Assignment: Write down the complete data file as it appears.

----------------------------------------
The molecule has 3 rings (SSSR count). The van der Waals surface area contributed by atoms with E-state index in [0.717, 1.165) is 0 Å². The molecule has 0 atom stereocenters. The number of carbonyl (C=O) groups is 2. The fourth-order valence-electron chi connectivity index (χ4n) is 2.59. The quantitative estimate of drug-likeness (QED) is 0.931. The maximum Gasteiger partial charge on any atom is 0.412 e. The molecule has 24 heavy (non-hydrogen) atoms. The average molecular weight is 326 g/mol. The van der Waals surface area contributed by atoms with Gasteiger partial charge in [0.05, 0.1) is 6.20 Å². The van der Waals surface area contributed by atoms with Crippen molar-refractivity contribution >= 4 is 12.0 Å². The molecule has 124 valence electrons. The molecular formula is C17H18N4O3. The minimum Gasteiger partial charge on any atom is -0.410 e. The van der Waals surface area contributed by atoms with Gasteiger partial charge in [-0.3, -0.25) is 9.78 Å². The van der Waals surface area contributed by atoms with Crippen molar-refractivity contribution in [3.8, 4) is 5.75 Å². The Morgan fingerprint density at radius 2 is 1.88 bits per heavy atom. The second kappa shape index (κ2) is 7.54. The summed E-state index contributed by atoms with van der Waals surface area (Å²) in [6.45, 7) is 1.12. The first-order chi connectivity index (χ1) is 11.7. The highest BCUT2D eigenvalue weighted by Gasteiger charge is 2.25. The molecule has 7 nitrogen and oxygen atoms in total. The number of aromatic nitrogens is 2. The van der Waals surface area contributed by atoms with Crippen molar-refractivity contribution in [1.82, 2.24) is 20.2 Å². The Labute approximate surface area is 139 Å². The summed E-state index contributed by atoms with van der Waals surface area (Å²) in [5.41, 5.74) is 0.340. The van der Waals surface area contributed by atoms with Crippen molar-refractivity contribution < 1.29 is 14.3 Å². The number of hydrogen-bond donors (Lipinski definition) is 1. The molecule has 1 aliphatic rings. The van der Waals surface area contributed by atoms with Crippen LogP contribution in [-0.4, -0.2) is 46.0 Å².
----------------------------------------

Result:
The molecule has 3 rings (SSSR count). The van der Waals surface area contributed by atoms with E-state index in [0.717, 1.165) is 0 Å². The molecule has 0 atom stereocenters. The number of carbonyl (C=O) groups is 2. The fourth-order valence-electron chi connectivity index (χ4n) is 2.59. The quantitative estimate of drug-likeness (QED) is 0.931. The maximum Gasteiger partial charge on any atom is 0.412 e. The molecule has 24 heavy (non-hydrogen) atoms. The average molecular weight is 326 g/mol. The van der Waals surface area contributed by atoms with Gasteiger partial charge in [0.05, 0.1) is 6.20 Å². The van der Waals surface area contributed by atoms with Crippen molar-refractivity contribution >= 4 is 12.0 Å². The molecule has 124 valence electrons. The molecular formula is C17H18N4O3. The minimum Gasteiger partial charge on any atom is -0.410 e. The van der Waals surface area contributed by atoms with Gasteiger partial charge in [-0.3, -0.25) is 9.78 Å². The van der Waals surface area contributed by atoms with Crippen molar-refractivity contribution in [3.8, 4) is 5.75 Å². The Morgan fingerprint density at radius 2 is 1.88 bits per heavy atom. The second kappa shape index (κ2) is 7.54. The summed E-state index contributed by atoms with van der Waals surface area (Å²) in [6.45, 7) is 1.12. The first-order chi connectivity index (χ1) is 11.7. The highest BCUT2D eigenvalue weighted by Gasteiger charge is 2.25. The molecule has 7 nitrogen and oxygen atoms in total. The number of aromatic nitrogens is 2. The van der Waals surface area contributed by atoms with Crippen molar-refractivity contribution in [1.82, 2.24) is 20.2 Å². The Labute approximate surface area is 139 Å². The summed E-state index contributed by atoms with van der Waals surface area (Å²) in [5.41, 5.74) is 0.340. The van der Waals surface area contributed by atoms with Crippen molar-refractivity contribution < 1.29 is 14.3 Å². The number of hydrogen-bond donors (Lipinski definition) is 1. The molecule has 1 aliphatic rings. The van der Waals surface area contributed by atoms with Crippen LogP contribution in [-0.4, -0.2) is 46.0 Å².